Threat of cyber attack on nuclear stations rising, council warns

Countries must raise their game in combatting cyber attacks on nuclear and other energy infrastructure or face economic damage and threats to public safety, a report has warned.

The frequency, sophistication and costs of data breaches are increasing, says the World Energy Council, and the world’s first publicly-acknowledged power outage caused by hackers has taken place in Ukraine.

Energy companies must now view cyber attack as a core business risk and governments should support information sharing across countries and sectors to improve cooperation.

An attack on a nuclear plant could lead to a core meltdown and dispersal of radioactivity, says the report, while attacks on other critical energy infrastructure could threaten a country’s economy, public safety and national defence.

Europe and North America, which have the highest concentration of ageing plants, were singled out as particularly at risk in the report, called The Road to Resilience: Managing and Financing Cyber Risks, released on 28 September.

A hack attack in Ukraine was held up as a prime example. There, on 23 December 2015, hackers entered the IT systems of the electricity distribution company Kyivoblenergo and disconnected seven 110 kV and twenty three 35 kV substations, causing a three-hour outage for around 80,000 customers. The council said this was the first publicly acknowledged cyber event impacting a country’s power supply.

In South Korea last year hackers targeted Korea Hydro and Nuclear Power Company, trying to cause nuclear reactors to malfunction. They failed but succeeded in leaking non-classified documents.

This year in Israel an employee of the Electricity Authority fell for a phishing attack, which infected a number of computers on the network with malware. The power grid was not affected, but it took two days for the Authority to resume normal operation.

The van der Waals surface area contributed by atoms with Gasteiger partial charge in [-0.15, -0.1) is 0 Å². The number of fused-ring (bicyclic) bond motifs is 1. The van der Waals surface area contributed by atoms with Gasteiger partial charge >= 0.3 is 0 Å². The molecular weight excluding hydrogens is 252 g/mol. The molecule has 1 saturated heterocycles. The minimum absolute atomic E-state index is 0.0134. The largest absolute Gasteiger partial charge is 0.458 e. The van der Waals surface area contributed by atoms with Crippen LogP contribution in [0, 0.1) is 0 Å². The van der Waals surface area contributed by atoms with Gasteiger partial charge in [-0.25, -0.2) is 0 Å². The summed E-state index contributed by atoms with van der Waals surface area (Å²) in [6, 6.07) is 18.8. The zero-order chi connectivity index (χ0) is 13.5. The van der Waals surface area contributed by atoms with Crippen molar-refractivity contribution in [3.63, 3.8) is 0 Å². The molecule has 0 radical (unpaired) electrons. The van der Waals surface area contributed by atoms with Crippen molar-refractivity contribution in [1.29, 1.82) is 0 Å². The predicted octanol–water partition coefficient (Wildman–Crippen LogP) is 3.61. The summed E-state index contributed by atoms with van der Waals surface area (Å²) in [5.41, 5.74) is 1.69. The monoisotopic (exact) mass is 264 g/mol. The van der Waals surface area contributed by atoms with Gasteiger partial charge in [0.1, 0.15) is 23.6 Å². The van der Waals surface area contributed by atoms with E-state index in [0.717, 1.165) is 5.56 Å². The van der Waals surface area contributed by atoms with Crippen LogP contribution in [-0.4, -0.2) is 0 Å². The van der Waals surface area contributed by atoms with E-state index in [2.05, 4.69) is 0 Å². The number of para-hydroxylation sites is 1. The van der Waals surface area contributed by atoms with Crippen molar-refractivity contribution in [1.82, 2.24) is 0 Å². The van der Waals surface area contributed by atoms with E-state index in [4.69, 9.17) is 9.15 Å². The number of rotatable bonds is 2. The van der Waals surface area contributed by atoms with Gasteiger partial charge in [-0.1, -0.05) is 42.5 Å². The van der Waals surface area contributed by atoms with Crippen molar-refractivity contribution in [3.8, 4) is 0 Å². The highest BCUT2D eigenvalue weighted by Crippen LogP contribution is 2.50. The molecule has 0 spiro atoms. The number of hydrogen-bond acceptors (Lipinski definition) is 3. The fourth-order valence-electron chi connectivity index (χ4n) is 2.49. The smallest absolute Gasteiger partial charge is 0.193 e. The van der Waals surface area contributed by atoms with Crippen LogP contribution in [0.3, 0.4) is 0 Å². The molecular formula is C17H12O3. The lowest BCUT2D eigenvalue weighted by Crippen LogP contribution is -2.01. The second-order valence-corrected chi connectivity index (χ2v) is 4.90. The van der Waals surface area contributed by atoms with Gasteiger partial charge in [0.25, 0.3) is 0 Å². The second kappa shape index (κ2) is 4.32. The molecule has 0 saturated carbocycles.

Attacks are on the rise, says the World Energy Council, a London-headquartered international membership organisation. It says US Department of Homeland Security’s Cybersecurity Emergency Response Team responded to 295 cyber incidents in the energy sector in 2015, a 20% increase on 2014.

There is also a heightened perception of risk among operators, the report finds. In a survey of critical infrastructure organisations in the US, UK, France and Germany, 48% of respondents expressed that it would be likely for a cyber attack to take down critical infrastructure with the potential loss of life.

Cyber security is also an expanding industry. The report claimed that by 2018 oil and gas companies globally could face costs of up to $1.87bn in cyber security spending. And in Europe, cyber security consulting and testing services at utilities are expected to hit $564m in 2016.

See the report here.

Image: Nuclear power plant in Cattenom, France (Stefan Kühn/Wikimedia Commons)

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  1. The threats should be enough to stop any further plans for nuclear building, you would think

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